For Labour, Lord Haskel made some general remarks about productivity and, in particular, why there was no strategy for raising productivity in the Finance Bill. Another Labour peer, Lord Desai, favoured radical tax reform: “when we tax income we make far too many small distinctions—between married people and this and that—so that the whole thing becomes very complicated.” He felt that consumption would be easier to define than income, so “we should think of doing a consumption tax”. Also, “The whole approach is really to go down the expenditure tax route—purely expenditure—and not to worry about income of other kinds. If people are deriving income from capital, that is fine. What we would want to know is what expenses they incur in trying to do that, and tax that.”
Lord Soley, also Labour, made some general points about productivity and the relationship between immigration and growth. He called for the Government to get rid of air passenger duty tax. He welcomed the move to make gift aid easier for intermediaries, declaring an interest as the chairman of a charity. Lord Davies of Oldham, again Labour, described this Finance Bill as “a pretty mean-spirited effort” and “an irrelevant Bill”. He quoted figures from the Resolution Foundation think tank, showing falling incomes. He accused the Government of looking after the better-off while doing very little to help the less well-off.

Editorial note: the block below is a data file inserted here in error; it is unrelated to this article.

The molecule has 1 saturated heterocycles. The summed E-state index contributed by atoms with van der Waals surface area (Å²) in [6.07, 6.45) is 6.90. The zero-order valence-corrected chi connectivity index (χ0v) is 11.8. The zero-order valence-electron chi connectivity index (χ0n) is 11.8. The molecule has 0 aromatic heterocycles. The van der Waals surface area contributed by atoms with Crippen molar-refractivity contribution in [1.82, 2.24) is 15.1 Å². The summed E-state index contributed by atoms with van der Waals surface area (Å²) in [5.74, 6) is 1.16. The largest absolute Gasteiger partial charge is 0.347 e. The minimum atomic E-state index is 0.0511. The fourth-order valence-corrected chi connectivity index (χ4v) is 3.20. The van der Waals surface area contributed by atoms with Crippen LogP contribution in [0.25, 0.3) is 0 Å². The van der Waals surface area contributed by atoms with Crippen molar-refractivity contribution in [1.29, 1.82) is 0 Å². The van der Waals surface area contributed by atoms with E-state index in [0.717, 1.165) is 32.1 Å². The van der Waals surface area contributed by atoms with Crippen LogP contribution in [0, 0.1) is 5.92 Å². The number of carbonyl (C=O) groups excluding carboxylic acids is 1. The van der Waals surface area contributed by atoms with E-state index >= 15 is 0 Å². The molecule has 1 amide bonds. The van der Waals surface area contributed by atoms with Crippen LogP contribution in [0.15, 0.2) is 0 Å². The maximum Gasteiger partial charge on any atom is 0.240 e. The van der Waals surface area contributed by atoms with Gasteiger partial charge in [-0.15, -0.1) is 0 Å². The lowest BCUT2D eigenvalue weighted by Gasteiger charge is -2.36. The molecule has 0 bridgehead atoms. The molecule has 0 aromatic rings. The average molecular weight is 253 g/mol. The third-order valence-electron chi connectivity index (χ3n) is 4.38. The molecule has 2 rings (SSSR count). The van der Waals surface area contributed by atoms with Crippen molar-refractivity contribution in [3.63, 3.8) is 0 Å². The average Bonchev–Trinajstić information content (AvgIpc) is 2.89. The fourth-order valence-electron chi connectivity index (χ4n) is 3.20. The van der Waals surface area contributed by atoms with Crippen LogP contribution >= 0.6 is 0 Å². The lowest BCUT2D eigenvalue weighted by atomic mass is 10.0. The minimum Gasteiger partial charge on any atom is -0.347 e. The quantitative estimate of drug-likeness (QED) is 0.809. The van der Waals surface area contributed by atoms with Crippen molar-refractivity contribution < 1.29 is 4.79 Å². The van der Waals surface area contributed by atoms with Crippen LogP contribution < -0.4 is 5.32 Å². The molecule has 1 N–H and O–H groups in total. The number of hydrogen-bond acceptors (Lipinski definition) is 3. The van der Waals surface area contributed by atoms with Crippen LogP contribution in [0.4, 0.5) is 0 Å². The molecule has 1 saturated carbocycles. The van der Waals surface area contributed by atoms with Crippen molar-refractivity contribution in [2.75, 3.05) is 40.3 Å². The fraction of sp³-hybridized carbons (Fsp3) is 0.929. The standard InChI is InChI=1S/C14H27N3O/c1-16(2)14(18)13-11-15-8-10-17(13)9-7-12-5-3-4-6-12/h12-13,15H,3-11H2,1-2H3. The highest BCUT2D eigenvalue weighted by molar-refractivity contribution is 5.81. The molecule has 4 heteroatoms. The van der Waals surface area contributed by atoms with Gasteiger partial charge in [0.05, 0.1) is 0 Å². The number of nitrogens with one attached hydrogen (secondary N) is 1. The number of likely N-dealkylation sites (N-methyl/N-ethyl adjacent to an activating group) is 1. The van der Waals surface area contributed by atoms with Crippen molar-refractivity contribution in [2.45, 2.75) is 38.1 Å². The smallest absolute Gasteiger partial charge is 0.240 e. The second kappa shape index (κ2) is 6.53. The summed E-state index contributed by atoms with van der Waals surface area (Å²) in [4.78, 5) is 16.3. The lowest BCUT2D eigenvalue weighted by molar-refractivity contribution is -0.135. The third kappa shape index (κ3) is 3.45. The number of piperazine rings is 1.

Winding up the debate Lord Newby noted that, with regard to Lord Desai’s radical plans, “I am not a tax radical, I am afraid, partly because I started my working life as a tax man. I think that grand taxation schemes often have a whole raft of unanticipated consequences. Of course, those who suffer from any tax change make about 100 times as much noise as those who benefit, so politically I wish the noble Lord luck with the sort of grand scheme that he has in mind, but I hope that I am never called upon to try to do something equally ambitious.”
As is customary in the Lords, the Bill was granted its second and third readings without a vote, and passed, ready for Royal Assent, which it gained later in the day, before Parliament was prorogued, and dissolved the following Monday ahead of the general election on May 7th. A second Finance Bill is expected in the summer.
CIOT Head of External Relations
Tuesday 7 April 2015
The CIOT is strictly politically neutral and nothing in this article should be interpreted as endorsement for or opposition to any of the policies mentioned.